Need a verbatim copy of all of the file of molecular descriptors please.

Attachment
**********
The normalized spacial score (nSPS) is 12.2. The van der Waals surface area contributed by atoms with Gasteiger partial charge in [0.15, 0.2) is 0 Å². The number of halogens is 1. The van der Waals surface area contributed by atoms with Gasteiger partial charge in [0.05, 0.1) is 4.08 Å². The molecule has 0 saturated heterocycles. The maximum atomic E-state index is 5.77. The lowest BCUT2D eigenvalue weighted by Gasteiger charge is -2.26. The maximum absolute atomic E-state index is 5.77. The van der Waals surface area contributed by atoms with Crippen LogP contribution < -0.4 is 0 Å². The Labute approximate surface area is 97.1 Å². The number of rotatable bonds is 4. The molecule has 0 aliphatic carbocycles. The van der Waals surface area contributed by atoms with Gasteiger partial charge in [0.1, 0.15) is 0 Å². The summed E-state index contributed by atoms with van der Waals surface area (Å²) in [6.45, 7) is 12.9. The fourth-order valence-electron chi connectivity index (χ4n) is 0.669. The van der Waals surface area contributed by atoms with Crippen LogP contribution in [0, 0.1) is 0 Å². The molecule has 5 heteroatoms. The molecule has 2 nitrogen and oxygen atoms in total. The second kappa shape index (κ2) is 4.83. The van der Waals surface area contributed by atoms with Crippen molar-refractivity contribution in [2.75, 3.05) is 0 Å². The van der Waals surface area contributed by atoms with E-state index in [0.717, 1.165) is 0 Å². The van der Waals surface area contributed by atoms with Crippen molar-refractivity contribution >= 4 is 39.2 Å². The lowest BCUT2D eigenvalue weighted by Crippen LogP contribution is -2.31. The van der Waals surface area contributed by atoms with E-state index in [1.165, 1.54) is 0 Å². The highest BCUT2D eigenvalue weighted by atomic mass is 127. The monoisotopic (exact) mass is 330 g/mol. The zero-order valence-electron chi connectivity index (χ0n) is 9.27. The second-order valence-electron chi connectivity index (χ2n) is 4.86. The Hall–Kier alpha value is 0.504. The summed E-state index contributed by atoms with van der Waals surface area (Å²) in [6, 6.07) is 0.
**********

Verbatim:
The normalized spacial score (nSPS) is 12.2. The van der Waals surface area contributed by atoms with Gasteiger partial charge in [0.15, 0.2) is 0 Å². The number of halogens is 1. The van der Waals surface area contributed by atoms with Gasteiger partial charge in [0.05, 0.1) is 4.08 Å². The molecule has 0 saturated heterocycles. The maximum atomic E-state index is 5.77. The lowest BCUT2D eigenvalue weighted by Gasteiger charge is -2.26. The maximum absolute atomic E-state index is 5.77. The van der Waals surface area contributed by atoms with Crippen LogP contribution < -0.4 is 0 Å². The Labute approximate surface area is 97.1 Å². The number of rotatable bonds is 4. The molecule has 0 aliphatic carbocycles. The van der Waals surface area contributed by atoms with Gasteiger partial charge in [0.1, 0.15) is 0 Å². The summed E-state index contributed by atoms with van der Waals surface area (Å²) in [6.45, 7) is 12.9. The fourth-order valence-electron chi connectivity index (χ4n) is 0.669. The van der Waals surface area contributed by atoms with Crippen LogP contribution in [0, 0.1) is 0 Å². The molecule has 5 heteroatoms. The molecule has 2 nitrogen and oxygen atoms in total. The second kappa shape index (κ2) is 4.83. The van der Waals surface area contributed by atoms with Crippen molar-refractivity contribution in [2.75, 3.05) is 0 Å². The van der Waals surface area contributed by atoms with E-state index in [0.717, 1.165) is 0 Å². The van der Waals surface area contributed by atoms with Crippen molar-refractivity contribution >= 4 is 39.2 Å². The lowest BCUT2D eigenvalue weighted by Crippen LogP contribution is -2.31. The van der Waals surface area contributed by atoms with E-state index in [1.165, 1.54) is 0 Å². The highest BCUT2D eigenvalue weighted by atomic mass is 127. The monoisotopic (exact) mass is 330 g/mol. The zero-order valence-electron chi connectivity index (χ0n) is 9.27. The second-order valence-electron chi connectivity index (χ2n) is 4.86. The Hall–Kier alpha value is 0.504. The summed E-state index contributed by atoms with van der Waals surface area (Å²) in [6, 6.07) is 0.